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1  Using Arduino / General Electronics / Re: Making an USB-TTL using opto-coupler on: February 18, 2012, 07:50:59 pm
None of those low cost optocouplers are designed for high speed.  Look up high speed photocouplers in a disti catalog and you'll get sticker shock. The 4N35 datasheet I'm looking at (vishay) says 110 kHz cutoff. Based on Ton and Toff times, you should be able to gt a bit more than that (as you seem to be doing). One thing you can do to coax more speed is decrease the collector current.  I'd shoot for 2mA or maybe even 1 mA. You're north of 30 mA.  Definitely lose the coupling cap.  In fact, I'd lose everything except the pullup resistor (and the emitter resistor, of course).  Try not to load the output - I'd feed straight into the Schmidt trigger.
2  Topics / Device Hacking / Re: convert Palm foldable kbd to USb with teensy? on: February 18, 2012, 03:35:25 pm
you can use the analog pins for digital - the digital pins run from 0 to 23.  The analog pins A0 - A11 run from 22 to 11 (i.e. they overlap in reverse order).  See the pinout card they ship with the teensy.  So just use 0-23 and don't worry.
3  Topics / Device Hacking / Re: logic analyzer/sniffer for a novice? on: February 18, 2012, 03:28:36 pm
I also have the open logic sniffer and like it more than the other posters.  The fact that it costs $50 (don't buy from Sparkfun for $70) is a factor in that.  It's pretty darn useful, though.  The client code could be better but it does what it's supposed to do.  I don't mind that it downloads the data when the capture is done.  It's pretty quick for that. 

On the issue of echos on the unused lines.  This is a problem because?  Like you don't like seeing them on the display?   They are pretty innocuous.  I have a stripped piece of wire with a clip on the end to which I attach all the unused probes and then clip to ground.  I like it more because it keeps my probes from flopping around, though, and often don't bother with ground.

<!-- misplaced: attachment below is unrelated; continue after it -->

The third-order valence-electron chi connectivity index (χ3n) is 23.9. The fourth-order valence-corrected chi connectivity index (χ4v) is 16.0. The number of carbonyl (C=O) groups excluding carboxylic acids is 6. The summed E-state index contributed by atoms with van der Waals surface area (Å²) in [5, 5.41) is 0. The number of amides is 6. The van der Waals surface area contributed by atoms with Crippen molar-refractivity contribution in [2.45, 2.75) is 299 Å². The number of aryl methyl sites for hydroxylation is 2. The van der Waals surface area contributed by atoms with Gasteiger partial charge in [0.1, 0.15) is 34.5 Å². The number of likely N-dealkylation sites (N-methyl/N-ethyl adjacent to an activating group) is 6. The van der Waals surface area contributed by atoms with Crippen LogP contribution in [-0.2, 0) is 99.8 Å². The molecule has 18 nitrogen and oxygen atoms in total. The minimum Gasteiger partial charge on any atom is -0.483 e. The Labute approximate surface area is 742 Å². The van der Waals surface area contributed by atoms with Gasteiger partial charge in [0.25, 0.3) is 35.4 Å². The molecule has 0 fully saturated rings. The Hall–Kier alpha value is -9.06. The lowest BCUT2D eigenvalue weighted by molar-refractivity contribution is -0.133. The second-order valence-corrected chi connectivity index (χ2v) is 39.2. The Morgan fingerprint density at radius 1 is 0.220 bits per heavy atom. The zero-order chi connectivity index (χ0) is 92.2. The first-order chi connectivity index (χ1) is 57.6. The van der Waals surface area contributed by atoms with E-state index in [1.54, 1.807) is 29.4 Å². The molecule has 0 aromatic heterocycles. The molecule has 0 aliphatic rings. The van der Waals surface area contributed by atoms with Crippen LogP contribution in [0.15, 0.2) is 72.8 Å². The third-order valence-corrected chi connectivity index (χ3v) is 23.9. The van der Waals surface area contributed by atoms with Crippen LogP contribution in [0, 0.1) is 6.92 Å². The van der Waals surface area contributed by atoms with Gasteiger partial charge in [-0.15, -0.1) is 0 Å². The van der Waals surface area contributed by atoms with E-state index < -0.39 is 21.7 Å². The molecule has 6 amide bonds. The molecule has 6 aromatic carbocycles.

I think it's a great LA for learning about LAs.
4  Using Arduino / Microcontrollers / Re: Current Logic Analyzer Choices... on: February 10, 2012, 07:17:46 pm
I know this is late but maybe for other reading the thread...

I got the open logic sniffer which is open source hw built for SUMP.  $50 for the board from Seeed ($70 from sparkfun). Probes were a few bucks more and I found a reasonable case to hold it for <10. 16 channels.  The current incarnation claims capture rates up to 200 mhz.  The java based client is ok though suffering through getting the right version of java on my machine was an exercise in patience.

Here's the main page - http://dangerousprototypes.com/2010/02/25/prototype-open-logic-sniffer-logic-analyzer-2/

I've had it a month and so far I've used it for some mundane stuff - debugging i2c, spi, lots timing stuff - it worked perfectly.  Given that my all in cost is about $75, I am way happy with it.
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